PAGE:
If the US government refrains from enacting laws in favor of or opposed to online gaming and leaves the Wire Act interpretation as it currently stands, more states will likely join the four that have legalized online poker and/or casino games. In this case, it is highly likely that a minimum of one or two states will join Nevada, New Jersey, Delaware, and Pennsylvania in 2018. As the interstate network takes shape, this will also become a motivating factor for legislators to support the industry, which will create jobs for their states in addition to an additional revenue stream.

Poker Players Alliance

The primary lobbying group for the game of poker in the US is the Poker Players Alliance (PPA). The non-profit organization was formed in 2005 in response to threats to ban online poker in the US, and it quickly grew to a membership or more than one million poker fans, players, and supporters. While the nuances of the PPA’s efforts have shifted slightly over the years to accommodate the needs of the industry, its core mission has remained the same as it currently stands:

“The PPA’s mission is to establish favorable laws that provide American poker players with a secure, safe and regulated place to play one of America’s oldest past times. Through education and awareness efforts aimed at policymakers, the media and the public, the PPA will keep this game of skill free from egregious government intervention and misguided laws.

As the most prominent voice of the poker player community, the PPA is empowering thousands of enthusiasts across the country to deliver positive messages about the game and why it should be protected to federal, state, and local elected representatives. On behalf of our broad membership of American poker players, the PPA will defend the right of poker players through advocacy work in Washington, D.C., and throughout the nation.”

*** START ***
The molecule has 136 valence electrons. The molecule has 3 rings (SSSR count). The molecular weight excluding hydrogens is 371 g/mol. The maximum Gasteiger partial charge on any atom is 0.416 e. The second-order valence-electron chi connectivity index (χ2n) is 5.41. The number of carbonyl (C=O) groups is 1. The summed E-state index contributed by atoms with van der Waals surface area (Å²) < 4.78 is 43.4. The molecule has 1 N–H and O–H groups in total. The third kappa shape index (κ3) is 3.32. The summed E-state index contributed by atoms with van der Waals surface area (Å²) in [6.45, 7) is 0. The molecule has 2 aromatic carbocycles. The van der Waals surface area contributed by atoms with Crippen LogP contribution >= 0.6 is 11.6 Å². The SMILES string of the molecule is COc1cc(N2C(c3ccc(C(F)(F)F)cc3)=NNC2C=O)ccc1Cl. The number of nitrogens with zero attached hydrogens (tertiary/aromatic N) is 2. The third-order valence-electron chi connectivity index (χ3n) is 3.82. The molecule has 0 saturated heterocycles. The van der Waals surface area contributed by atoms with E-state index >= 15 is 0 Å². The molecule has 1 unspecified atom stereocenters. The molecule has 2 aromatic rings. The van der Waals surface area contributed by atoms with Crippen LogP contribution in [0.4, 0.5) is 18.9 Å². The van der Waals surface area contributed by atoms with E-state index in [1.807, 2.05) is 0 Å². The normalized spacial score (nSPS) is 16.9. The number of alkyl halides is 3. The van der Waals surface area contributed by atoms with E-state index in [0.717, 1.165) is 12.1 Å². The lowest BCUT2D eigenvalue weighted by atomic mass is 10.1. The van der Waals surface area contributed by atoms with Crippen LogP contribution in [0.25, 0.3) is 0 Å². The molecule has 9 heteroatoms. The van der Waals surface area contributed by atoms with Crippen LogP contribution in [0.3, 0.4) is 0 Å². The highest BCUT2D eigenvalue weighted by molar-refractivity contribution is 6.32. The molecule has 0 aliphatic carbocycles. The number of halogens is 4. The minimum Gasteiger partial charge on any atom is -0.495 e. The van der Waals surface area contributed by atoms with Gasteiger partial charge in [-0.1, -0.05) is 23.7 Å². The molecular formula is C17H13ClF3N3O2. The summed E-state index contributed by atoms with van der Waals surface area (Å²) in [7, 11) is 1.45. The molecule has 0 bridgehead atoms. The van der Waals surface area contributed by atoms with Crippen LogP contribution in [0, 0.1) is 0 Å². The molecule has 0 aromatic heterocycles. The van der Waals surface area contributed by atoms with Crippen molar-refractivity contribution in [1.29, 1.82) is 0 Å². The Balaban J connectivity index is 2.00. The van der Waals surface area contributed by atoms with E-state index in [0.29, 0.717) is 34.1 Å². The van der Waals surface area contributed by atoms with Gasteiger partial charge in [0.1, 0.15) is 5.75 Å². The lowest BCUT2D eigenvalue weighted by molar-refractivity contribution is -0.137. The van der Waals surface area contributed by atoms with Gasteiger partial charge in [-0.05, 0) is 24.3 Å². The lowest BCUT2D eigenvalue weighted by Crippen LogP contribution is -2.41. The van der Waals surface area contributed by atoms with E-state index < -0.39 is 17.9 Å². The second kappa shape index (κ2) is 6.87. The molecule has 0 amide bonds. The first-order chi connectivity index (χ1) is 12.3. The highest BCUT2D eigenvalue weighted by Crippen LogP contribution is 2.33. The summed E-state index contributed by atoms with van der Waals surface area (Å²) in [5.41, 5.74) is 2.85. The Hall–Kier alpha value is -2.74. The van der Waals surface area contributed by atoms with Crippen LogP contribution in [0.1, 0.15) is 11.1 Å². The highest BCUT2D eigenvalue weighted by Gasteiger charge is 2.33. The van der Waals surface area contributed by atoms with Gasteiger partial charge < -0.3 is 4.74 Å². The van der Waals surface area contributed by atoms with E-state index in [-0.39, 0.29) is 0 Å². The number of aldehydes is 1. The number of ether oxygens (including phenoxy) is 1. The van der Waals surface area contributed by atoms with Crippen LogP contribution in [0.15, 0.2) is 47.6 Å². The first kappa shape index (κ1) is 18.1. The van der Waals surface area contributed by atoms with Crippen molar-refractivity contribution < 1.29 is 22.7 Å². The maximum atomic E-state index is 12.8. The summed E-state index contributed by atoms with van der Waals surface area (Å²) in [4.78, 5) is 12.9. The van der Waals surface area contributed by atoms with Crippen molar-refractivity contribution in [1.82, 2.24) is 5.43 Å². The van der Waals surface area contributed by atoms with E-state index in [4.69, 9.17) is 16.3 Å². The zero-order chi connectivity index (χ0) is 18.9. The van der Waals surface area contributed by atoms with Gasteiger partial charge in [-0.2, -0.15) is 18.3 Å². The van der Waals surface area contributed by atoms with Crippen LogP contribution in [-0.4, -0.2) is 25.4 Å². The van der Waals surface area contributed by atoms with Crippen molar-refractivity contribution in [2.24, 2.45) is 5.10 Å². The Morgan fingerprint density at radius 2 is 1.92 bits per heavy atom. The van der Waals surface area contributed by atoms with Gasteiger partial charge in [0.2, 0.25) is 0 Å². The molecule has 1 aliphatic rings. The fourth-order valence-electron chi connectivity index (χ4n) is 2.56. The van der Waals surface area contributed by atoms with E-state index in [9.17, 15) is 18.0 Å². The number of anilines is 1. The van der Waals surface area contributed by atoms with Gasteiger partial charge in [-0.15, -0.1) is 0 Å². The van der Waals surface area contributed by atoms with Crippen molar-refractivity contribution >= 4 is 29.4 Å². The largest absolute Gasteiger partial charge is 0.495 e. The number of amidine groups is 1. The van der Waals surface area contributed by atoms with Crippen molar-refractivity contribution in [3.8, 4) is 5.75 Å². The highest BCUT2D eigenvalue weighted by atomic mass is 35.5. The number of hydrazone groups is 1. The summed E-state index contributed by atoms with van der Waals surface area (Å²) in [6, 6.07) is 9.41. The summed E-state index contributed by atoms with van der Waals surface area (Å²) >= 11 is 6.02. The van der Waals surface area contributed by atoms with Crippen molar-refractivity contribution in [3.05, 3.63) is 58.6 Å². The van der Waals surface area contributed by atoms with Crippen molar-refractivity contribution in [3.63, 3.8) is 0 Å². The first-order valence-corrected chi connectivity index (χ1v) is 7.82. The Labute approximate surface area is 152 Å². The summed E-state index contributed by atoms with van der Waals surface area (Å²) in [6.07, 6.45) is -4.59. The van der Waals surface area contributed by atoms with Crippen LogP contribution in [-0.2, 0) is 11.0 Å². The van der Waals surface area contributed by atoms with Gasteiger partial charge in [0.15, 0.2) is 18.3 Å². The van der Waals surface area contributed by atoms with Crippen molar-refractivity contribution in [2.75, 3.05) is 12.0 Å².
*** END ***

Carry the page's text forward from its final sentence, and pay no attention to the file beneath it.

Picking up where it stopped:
The primary goal of the PPA is to legalize online poker where it’s not legal and protect it from prohibition-type bans and laws elsewhere. The group has also helped in some states and legal matters in which live poker was in jeopardy, and it has recently begun to advocate for online gaming, as it includes online poker and often requires the addition of online casino games to make it viable and profitable for casinos, lawmakers, and other interested parties.

iDevelopment and Economic Association

The iDevelopment and Economic Association, better known as iDEA, is a recent addition to the online gaming landscape. It is dedicated to expanding online interactive entertainment, along with the accompanying job growth and business development, through advocacy and education. The organization is based in and focused on the US market.

Some of the members of iDEA include Stars Group (PokerStars), Golden Nugget, Paddy Power Betfair, GVC Holdings (PartyPoker), Pala Interactive, Paysafe Group, and Ifrah Law. In its first few months, the collective released an economic impact report based on New Jersey internet gaming, and it regularly lobbies federal legislators and power brokers in the world of gaming.